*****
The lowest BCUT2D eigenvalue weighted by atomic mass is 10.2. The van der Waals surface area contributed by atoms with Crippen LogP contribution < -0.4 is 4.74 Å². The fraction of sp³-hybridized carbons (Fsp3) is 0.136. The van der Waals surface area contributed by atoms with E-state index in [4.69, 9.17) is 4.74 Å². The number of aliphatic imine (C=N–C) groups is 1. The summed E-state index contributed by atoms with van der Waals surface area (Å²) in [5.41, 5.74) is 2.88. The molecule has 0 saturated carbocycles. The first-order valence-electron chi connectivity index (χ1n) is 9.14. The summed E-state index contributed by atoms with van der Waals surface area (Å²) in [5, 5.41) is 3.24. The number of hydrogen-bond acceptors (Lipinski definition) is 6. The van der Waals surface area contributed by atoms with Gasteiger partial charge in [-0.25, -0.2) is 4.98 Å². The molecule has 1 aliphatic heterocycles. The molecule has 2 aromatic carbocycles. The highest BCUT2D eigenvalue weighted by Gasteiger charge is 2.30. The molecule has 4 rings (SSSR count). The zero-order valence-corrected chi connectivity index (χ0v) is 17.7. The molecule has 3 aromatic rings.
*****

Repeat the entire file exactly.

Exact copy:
The lowest BCUT2D eigenvalue weighted by atomic mass is 10.2. The van der Waals surface area contributed by atoms with Crippen LogP contribution < -0.4 is 4.74 Å². The fraction of sp³-hybridized carbons (Fsp3) is 0.136. The van der Waals surface area contributed by atoms with E-state index in [4.69, 9.17) is 4.74 Å². The number of aliphatic imine (C=N–C) groups is 1. The summed E-state index contributed by atoms with van der Waals surface area (Å²) in [5.41, 5.74) is 2.88. The molecule has 0 saturated carbocycles. The first-order valence-electron chi connectivity index (χ1n) is 9.14. The summed E-state index contributed by atoms with van der Waals surface area (Å²) in [5, 5.41) is 3.24. The number of hydrogen-bond acceptors (Lipinski definition) is 6. The van der Waals surface area contributed by atoms with Gasteiger partial charge in [-0.25, -0.2) is 4.98 Å². The molecule has 1 aliphatic heterocycles. The molecule has 2 aromatic carbocycles. The highest BCUT2D eigenvalue weighted by Gasteiger charge is 2.30. The molecule has 4 rings (SSSR count). The zero-order valence-corrected chi connectivity index (χ0v) is 17.7. The molecule has 3 aromatic rings.